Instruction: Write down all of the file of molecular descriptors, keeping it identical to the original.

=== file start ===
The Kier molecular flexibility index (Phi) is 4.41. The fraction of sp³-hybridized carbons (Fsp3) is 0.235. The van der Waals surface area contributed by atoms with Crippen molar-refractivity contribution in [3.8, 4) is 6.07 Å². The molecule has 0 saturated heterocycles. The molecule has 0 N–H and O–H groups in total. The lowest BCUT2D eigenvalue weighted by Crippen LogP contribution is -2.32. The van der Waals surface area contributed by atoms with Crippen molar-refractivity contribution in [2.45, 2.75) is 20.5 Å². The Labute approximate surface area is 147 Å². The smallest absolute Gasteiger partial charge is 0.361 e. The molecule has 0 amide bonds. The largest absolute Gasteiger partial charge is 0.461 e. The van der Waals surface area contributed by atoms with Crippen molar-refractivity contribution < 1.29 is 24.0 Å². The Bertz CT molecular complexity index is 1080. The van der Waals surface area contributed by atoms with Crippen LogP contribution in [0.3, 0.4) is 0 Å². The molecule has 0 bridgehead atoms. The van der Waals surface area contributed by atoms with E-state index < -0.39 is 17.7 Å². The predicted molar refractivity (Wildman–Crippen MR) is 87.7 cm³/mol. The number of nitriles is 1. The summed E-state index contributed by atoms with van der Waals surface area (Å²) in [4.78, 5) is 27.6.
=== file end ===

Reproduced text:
The Kier molecular flexibility index (Phi) is 4.41. The fraction of sp³-hybridized carbons (Fsp3) is 0.235. The van der Waals surface area contributed by atoms with Crippen molar-refractivity contribution in [3.8, 4) is 6.07 Å². The molecule has 0 saturated heterocycles. The molecule has 0 N–H and O–H groups in total. The lowest BCUT2D eigenvalue weighted by Crippen LogP contribution is -2.32. The van der Waals surface area contributed by atoms with Crippen molar-refractivity contribution in [2.45, 2.75) is 20.5 Å². The Labute approximate surface area is 147 Å². The smallest absolute Gasteiger partial charge is 0.361 e. The molecule has 0 amide bonds. The largest absolute Gasteiger partial charge is 0.461 e. The van der Waals surface area contributed by atoms with Crippen molar-refractivity contribution < 1.29 is 24.0 Å². The Bertz CT molecular complexity index is 1080. The van der Waals surface area contributed by atoms with Crippen LogP contribution in [0.3, 0.4) is 0 Å². The molecule has 0 bridgehead atoms. The van der Waals surface area contributed by atoms with E-state index < -0.39 is 17.7 Å². The predicted molar refractivity (Wildman–Crippen MR) is 87.7 cm³/mol. The number of nitriles is 1. The summed E-state index contributed by atoms with van der Waals surface area (Å²) in [4.78, 5) is 27.6.